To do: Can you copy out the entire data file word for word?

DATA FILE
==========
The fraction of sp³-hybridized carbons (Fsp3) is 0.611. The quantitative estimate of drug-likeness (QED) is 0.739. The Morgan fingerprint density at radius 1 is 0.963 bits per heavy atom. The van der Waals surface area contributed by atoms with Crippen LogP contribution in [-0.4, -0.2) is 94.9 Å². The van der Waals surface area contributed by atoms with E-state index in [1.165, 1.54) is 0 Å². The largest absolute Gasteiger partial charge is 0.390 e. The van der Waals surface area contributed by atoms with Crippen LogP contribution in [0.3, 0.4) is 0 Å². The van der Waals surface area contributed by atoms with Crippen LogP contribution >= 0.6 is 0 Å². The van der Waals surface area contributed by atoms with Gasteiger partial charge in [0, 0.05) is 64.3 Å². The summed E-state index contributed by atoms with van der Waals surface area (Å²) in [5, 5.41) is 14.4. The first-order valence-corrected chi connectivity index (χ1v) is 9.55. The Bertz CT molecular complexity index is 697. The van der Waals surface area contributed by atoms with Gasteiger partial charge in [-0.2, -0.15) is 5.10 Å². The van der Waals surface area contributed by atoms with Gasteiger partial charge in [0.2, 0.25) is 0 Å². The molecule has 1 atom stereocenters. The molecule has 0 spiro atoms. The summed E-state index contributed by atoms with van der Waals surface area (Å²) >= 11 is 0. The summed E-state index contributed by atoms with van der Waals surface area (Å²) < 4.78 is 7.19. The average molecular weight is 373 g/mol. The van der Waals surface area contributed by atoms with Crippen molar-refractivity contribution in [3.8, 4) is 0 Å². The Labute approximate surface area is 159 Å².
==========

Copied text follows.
The fraction of sp³-hybridized carbons (Fsp3) is 0.611. The quantitative estimate of drug-likeness (QED) is 0.739. The Morgan fingerprint density at radius 1 is 0.963 bits per heavy atom. The van der Waals surface area contributed by atoms with Crippen LogP contribution in [-0.4, -0.2) is 94.9 Å². The van der Waals surface area contributed by atoms with E-state index in [1.165, 1.54) is 0 Å². The largest absolute Gasteiger partial charge is 0.390 e. The van der Waals surface area contributed by atoms with Crippen LogP contribution in [0.3, 0.4) is 0 Å². The van der Waals surface area contributed by atoms with Crippen LogP contribution >= 0.6 is 0 Å². The van der Waals surface area contributed by atoms with Gasteiger partial charge in [0, 0.05) is 64.3 Å². The summed E-state index contributed by atoms with van der Waals surface area (Å²) in [5, 5.41) is 14.4. The first-order valence-corrected chi connectivity index (χ1v) is 9.55. The Bertz CT molecular complexity index is 697. The van der Waals surface area contributed by atoms with Gasteiger partial charge in [-0.2, -0.15) is 5.10 Å². The van der Waals surface area contributed by atoms with Gasteiger partial charge in [0.2, 0.25) is 0 Å². The molecule has 1 atom stereocenters. The molecule has 0 spiro atoms. The summed E-state index contributed by atoms with van der Waals surface area (Å²) >= 11 is 0. The summed E-state index contributed by atoms with van der Waals surface area (Å²) < 4.78 is 7.19. The average molecular weight is 373 g/mol. The van der Waals surface area contributed by atoms with Crippen molar-refractivity contribution in [3.8, 4) is 0 Å². The Labute approximate surface area is 159 Å².